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Paper ENCN304 – Deterministic Mathematical Methods

Topic Partial Differential Equations

Module 5 – Numerical Solution of PDEs

Summary

This module introduces the finite difference method for solving the diffusion and
Laplace’s equations numerically.

Prerequisites

You should have completed the Introduction to Diffusion material in Module 4 and
have a sound grasp of the methods for the numerical solution of ODEs and systems of
linear equations.

Objectives

At the conclusion of this module you should:

1. Understand the philosophy behind the finite difference method for solving
PDEs.

2. Be able to construct and solve a system of linear equations that approximate


Laplace’s equation in a rectangular domain for both temperature and flux
boundary conditions.

3. Be able to construct stable numerical solutions to the diffusion equation using


both the explicit and implicit finite difference schemes.

4. Understand the error associated with the various finite difference techniques for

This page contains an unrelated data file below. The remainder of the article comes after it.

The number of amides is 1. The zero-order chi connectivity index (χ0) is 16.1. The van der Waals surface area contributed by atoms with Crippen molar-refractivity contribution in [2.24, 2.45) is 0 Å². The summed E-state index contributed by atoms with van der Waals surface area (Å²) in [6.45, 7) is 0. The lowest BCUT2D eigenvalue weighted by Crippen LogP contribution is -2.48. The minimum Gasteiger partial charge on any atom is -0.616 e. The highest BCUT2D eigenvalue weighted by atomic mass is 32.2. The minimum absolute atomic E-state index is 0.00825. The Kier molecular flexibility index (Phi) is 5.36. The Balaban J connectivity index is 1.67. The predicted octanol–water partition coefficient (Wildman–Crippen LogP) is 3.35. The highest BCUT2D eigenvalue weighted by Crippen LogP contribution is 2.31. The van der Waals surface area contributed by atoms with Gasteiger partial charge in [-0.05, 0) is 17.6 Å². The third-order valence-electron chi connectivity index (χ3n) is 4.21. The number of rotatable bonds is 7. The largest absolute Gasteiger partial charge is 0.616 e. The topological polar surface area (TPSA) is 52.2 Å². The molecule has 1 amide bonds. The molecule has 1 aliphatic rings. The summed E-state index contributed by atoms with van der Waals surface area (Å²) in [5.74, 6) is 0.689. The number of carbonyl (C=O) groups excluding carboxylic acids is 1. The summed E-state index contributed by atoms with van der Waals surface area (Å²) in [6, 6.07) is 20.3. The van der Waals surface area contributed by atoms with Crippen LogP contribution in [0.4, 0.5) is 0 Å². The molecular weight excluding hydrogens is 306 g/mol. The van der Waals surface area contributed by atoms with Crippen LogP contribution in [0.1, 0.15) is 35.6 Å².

solving Laplace’s equation and the diffusion equation.

References

ENCN304 PDEs – Module 5 Summary 1 Copyright © Dr Roger Nokes 2013


Key Points

1. Laplace’s Equation

Laplace’s equation is solved numerically in a rectangular domain with the following


steps:

1. The domain is overlaid with a square grid of nodes, with spacing h. The unknown u
is only calculated at the nodal positions. These nodes are designated with indices (i,j)
and the unknown at a node is referred to as ui,j.

2. The derivatives in Laplace’s equation are approximated with second order central
finite difference approximations leading to the algebraic relationship between the
nodes surrounding node (i,j) give in equation 1.

ui, j+1 + ui+1, j − 4ui, j + ui−1, j + ui, j−1 = 0 (1)

This relationship is illustrated in the computational molecule given in figure 5.1

Figure 5.1. The standard computational molecule for Laplace’s equation

3. Equation 1 is constructed for each node at which u is unknown. For boundaries


where u is specified by the boundary conditions this will include all internal nodes in
the domain. On a boundary where a normal derivative is specified this will include the
boundary nodes as well.

4. The resulting system of sparse linear equations is solved for the unknown nodal
values using standard techniques.

5. The error associated with this approximation Laplace’s equation is second order
in the mesh spacing.